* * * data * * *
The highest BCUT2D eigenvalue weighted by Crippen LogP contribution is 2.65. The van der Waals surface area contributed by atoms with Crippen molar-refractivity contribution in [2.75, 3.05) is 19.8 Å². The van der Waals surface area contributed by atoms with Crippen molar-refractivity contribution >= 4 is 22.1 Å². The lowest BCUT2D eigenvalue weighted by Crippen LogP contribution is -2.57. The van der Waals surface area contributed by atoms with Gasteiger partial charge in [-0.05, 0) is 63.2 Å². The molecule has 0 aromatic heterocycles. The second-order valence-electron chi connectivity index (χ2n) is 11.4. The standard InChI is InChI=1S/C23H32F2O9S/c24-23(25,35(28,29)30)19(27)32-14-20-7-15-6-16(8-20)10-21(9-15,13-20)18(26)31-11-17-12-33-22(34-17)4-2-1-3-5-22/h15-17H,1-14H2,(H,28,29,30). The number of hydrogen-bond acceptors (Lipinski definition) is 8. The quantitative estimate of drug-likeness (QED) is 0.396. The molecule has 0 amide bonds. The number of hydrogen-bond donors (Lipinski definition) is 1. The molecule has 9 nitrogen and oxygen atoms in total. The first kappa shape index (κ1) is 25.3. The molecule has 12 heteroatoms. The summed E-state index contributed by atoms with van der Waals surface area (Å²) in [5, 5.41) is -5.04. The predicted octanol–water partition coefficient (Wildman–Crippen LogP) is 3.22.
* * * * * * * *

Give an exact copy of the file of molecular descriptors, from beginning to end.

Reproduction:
The highest BCUT2D eigenvalue weighted by Crippen LogP contribution is 2.65. The van der Waals surface area contributed by atoms with Crippen molar-refractivity contribution in [2.75, 3.05) is 19.8 Å². The van der Waals surface area contributed by atoms with Crippen molar-refractivity contribution >= 4 is 22.1 Å². The lowest BCUT2D eigenvalue weighted by Crippen LogP contribution is -2.57. The van der Waals surface area contributed by atoms with Gasteiger partial charge in [-0.05, 0) is 63.2 Å². The molecule has 0 aromatic heterocycles. The second-order valence-electron chi connectivity index (χ2n) is 11.4. The standard InChI is InChI=1S/C23H32F2O9S/c24-23(25,35(28,29)30)19(27)32-14-20-7-15-6-16(8-20)10-21(9-15,13-20)18(26)31-11-17-12-33-22(34-17)4-2-1-3-5-22/h15-17H,1-14H2,(H,28,29,30). The number of hydrogen-bond acceptors (Lipinski definition) is 8. The quantitative estimate of drug-likeness (QED) is 0.396. The molecule has 0 amide bonds. The number of hydrogen-bond donors (Lipinski definition) is 1. The molecule has 9 nitrogen and oxygen atoms in total. The first kappa shape index (κ1) is 25.3. The molecule has 12 heteroatoms. The summed E-state index contributed by atoms with van der Waals surface area (Å²) in [5, 5.41) is -5.04. The predicted octanol–water partition coefficient (Wildman–Crippen LogP) is 3.22.